US Forest Service Research & Development
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US Forest Service Research & Development

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  • Bluebunch wheatgrass waiting to be planted at the Steens experimental study site in Steens Mountain Range, Oregon, after a recent prescribed burn. Credit: Holly Prendeville
    To Prevent Another Dust Bowl, the US Must Sow the Right Seeds In the 1930s, a serious drought, combined with excessively intensive farming practices, transformed the U.S. Great Plains into a dust bowl, wreaking economic devastation on farmers and their communities. The fertile topsoil that fed a nation was, quite literally, blowing in the wind.

  • Southern Research Station Forestry Technician Bryan Mudder releases the predatory beetle on an eastern hemlock. Bud Mayfield
    Predator to combat Hemlock pest As part of its ongoing effort to manage an invasive pest that affects native Hemlock trees, earlier this month the U.S. Forest Service released a number of predatory beetles into North and South Carolina Forests.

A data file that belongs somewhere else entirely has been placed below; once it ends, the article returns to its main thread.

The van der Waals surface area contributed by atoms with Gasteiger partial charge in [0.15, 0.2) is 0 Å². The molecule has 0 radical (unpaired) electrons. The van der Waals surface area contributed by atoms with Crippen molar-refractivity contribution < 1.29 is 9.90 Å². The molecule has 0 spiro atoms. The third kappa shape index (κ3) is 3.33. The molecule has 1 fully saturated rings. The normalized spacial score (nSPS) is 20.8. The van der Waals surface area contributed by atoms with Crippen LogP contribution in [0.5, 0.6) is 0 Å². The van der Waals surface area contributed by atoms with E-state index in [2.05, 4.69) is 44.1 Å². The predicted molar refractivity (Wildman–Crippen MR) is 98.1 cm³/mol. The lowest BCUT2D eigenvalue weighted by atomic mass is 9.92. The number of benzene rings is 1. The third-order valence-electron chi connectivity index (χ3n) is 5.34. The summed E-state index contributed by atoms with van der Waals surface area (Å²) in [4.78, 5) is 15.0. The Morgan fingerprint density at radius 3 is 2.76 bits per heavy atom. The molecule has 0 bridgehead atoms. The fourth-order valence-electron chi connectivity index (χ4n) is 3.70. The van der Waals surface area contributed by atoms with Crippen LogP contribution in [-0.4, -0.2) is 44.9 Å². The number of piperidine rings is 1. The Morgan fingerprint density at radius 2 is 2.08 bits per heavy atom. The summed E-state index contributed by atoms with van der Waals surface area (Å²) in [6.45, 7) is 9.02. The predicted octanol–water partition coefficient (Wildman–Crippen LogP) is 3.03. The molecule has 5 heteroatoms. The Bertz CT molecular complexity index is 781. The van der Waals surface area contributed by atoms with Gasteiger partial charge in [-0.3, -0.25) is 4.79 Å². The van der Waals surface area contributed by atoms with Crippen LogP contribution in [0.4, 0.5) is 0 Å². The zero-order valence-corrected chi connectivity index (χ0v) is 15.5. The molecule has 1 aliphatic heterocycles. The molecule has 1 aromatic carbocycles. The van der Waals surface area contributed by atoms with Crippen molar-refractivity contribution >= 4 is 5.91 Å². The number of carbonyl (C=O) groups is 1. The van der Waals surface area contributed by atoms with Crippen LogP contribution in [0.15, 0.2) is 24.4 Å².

• New report provides conservation and management strategies for climate-sensitive yellow-cedar in Alaska The report, ''A Climate Adaptation Strategy for Conservation and Management of Yellow-Cedar in Alaska,'' is the first to provide a comprehensive science-based approach for managing the species in the face of climate change in the state of Alaska, where some populations of the tree have been declining over the past century.

  • Canopy future: Picking the right trees to survive Connie Harrington, an ecologist with the Pacific Northwest Research Station, has studied tree growth in changing environments for more than 30 years, focusing on climate change effects for the past eight.

  • A Majorcan midwife toad. A fungus that has caused mass die-offs of frogs was eliminated from several groups of the species. Credit Mark Bowler/Science Source
    A Reprieve for Fungus-Battered Frogs After a six-year effort, researchers on the Spanish island of Majorca have rid several groups of Majorcan midwife toads of the pathogen Batrachochytrium dendrobatidis - better known as chytrid fungus, or B.d. It's the first time the disease, which is devastating amphibians worldwide, has been eradicated in a wild population.

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